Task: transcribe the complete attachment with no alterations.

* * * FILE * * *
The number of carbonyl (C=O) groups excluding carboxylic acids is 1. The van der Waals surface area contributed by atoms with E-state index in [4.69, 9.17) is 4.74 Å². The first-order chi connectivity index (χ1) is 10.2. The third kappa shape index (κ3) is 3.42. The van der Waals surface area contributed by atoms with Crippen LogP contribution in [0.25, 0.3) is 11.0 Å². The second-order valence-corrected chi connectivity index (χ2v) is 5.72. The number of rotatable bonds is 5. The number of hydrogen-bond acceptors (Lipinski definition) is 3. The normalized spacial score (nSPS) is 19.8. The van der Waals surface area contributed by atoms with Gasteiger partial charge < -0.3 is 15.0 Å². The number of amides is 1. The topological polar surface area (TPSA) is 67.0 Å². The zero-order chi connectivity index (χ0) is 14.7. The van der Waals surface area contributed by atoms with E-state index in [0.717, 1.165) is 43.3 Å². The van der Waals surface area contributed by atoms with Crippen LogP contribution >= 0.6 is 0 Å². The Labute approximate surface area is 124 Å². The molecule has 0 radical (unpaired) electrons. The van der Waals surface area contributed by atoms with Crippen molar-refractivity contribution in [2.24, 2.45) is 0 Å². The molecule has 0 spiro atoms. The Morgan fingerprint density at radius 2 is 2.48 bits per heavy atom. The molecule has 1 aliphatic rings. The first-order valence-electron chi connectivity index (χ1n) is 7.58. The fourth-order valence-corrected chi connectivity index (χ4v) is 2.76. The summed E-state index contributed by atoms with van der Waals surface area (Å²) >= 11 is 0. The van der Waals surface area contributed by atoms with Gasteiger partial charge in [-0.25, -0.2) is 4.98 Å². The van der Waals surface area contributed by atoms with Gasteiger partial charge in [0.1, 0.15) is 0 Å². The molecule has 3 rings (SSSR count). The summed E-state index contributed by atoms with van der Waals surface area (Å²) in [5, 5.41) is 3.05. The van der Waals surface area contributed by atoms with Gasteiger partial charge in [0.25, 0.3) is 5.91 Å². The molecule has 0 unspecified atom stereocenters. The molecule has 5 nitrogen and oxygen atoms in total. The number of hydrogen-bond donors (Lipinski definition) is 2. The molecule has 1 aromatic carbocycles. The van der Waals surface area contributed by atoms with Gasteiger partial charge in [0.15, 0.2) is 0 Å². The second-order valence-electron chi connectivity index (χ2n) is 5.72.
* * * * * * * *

The number of carbonyl (C=O) groups excluding carboxylic acids is 1. The van der Waals surface area contributed by atoms with E-state index in [4.69, 9.17) is 4.74 Å². The first-order chi connectivity index (χ1) is 10.2. The third kappa shape index (κ3) is 3.42. The van der Waals surface area contributed by atoms with Crippen LogP contribution in [0.25, 0.3) is 11.0 Å². The second-order valence-corrected chi connectivity index (χ2v) is 5.72. The number of rotatable bonds is 5. The number of hydrogen-bond acceptors (Lipinski definition) is 3. The normalized spacial score (nSPS) is 19.8. The van der Waals surface area contributed by atoms with Gasteiger partial charge < -0.3 is 15.0 Å². The number of amides is 1. The topological polar surface area (TPSA) is 67.0 Å². The zero-order chi connectivity index (χ0) is 14.7. The van der Waals surface area contributed by atoms with E-state index in [0.717, 1.165) is 43.3 Å². The van der Waals surface area contributed by atoms with Crippen LogP contribution >= 0.6 is 0 Å². The Labute approximate surface area is 124 Å². The molecule has 0 radical (unpaired) electrons. The van der Waals surface area contributed by atoms with Crippen molar-refractivity contribution in [2.24, 2.45) is 0 Å². The molecule has 0 spiro atoms. The Morgan fingerprint density at radius 2 is 2.48 bits per heavy atom. The molecule has 1 aliphatic rings. The first-order valence-electron chi connectivity index (χ1n) is 7.58. The fourth-order valence-corrected chi connectivity index (χ4v) is 2.76. The summed E-state index contributed by atoms with van der Waals surface area (Å²) >= 11 is 0. The van der Waals surface area contributed by atoms with Gasteiger partial charge in [-0.25, -0.2) is 4.98 Å². The van der Waals surface area contributed by atoms with Gasteiger partial charge in [0.1, 0.15) is 0 Å². The molecule has 3 rings (SSSR count). The summed E-state index contributed by atoms with van der Waals surface area (Å²) in [5, 5.41) is 3.05. The van der Waals surface area contributed by atoms with Gasteiger partial charge in [0.25, 0.3) is 5.91 Å². The molecule has 0 unspecified atom stereocenters. The molecule has 5 nitrogen and oxygen atoms in total. The number of hydrogen-bond donors (Lipinski definition) is 2. The molecule has 1 aromatic carbocycles. The van der Waals surface area contributed by atoms with Gasteiger partial charge in [0.15, 0.2) is 0 Å². The second-order valence-electron chi connectivity index (χ2n) is 5.72.